Local student responds to overturned school bathroom mandate


CHICO, Calif. - A recent study by the Williams Institute at UCLA School of Law found that there are nearly 150,000 transgender youths in the nation aged 13 to 17.

Many transgender youths say, at some point or another, they've struggled to be accepted by peers at school.

"I was facing weird comments in the locker room for just being who I am," said Seve Christian, who attended Red Bluff High School and identifies themself as queer.

Now a senior at Chico State University, Christian reflected on being bullied in high school.

Christian quit playing basketball in high school after feeling out of place.

"I was forced to kind of give it up just because I didn't want to be the weird person on the team."

An activist for the LGBTQ community, Christian serves as the Trans Program Coordinator for Chico State's Gender and Sexuality Equity Center (GSEC). Through GSEC, Christian helps transgender students feel comfortable on campus and fights for causes deemed important to the transgender community.

This week the Trump administration overturned guidelines from the Obama era concerning transgender students' bathroom use.

Last year the Obama administration stated that federally funded schools must allow students to use the bathroom that corresponds with their gender identity, regardless of the gender they were assigned at birth.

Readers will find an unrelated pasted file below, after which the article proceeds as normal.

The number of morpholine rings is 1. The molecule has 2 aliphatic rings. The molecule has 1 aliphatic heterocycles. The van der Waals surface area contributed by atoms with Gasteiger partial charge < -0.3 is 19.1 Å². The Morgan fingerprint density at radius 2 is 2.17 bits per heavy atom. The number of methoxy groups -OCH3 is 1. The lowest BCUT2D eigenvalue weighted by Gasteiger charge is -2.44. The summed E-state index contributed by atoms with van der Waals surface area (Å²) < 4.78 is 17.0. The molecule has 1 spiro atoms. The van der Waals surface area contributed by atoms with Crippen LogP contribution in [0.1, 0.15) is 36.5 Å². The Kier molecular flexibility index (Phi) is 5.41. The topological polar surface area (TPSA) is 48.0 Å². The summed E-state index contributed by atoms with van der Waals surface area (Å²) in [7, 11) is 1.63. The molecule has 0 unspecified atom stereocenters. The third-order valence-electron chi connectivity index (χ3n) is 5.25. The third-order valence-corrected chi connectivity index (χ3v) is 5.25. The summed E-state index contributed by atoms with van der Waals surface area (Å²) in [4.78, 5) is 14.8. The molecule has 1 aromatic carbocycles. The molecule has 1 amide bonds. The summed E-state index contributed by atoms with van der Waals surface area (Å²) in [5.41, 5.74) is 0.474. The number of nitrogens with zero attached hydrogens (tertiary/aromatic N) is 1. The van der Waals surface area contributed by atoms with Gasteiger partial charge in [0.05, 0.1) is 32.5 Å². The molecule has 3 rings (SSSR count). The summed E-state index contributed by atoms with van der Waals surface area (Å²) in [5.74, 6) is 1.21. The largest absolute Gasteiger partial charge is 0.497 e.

President Trump says this issue should be left states to decide

The national debate is polarizing. A Quinnipiac poll from 2016 shows 56 percent of Americans oppose a bathroom mandate in public schools.

Parents around the nation saying they're concerned about their children's safety and privacy.

"I do think that people of the opposition are very well intentioned," Christian said. "For those folks, I genuinely plead with them to just take a second and at least try to understand where trans people are coming from."

Christian says trans people are more likely to be bullied or harassed in bathrooms than non-trans people are.

Another study by the Williams Institute at UCLA School of Law found that 70 percent of the transgender people surveyed said they were harassed in or denied access to a restroom.

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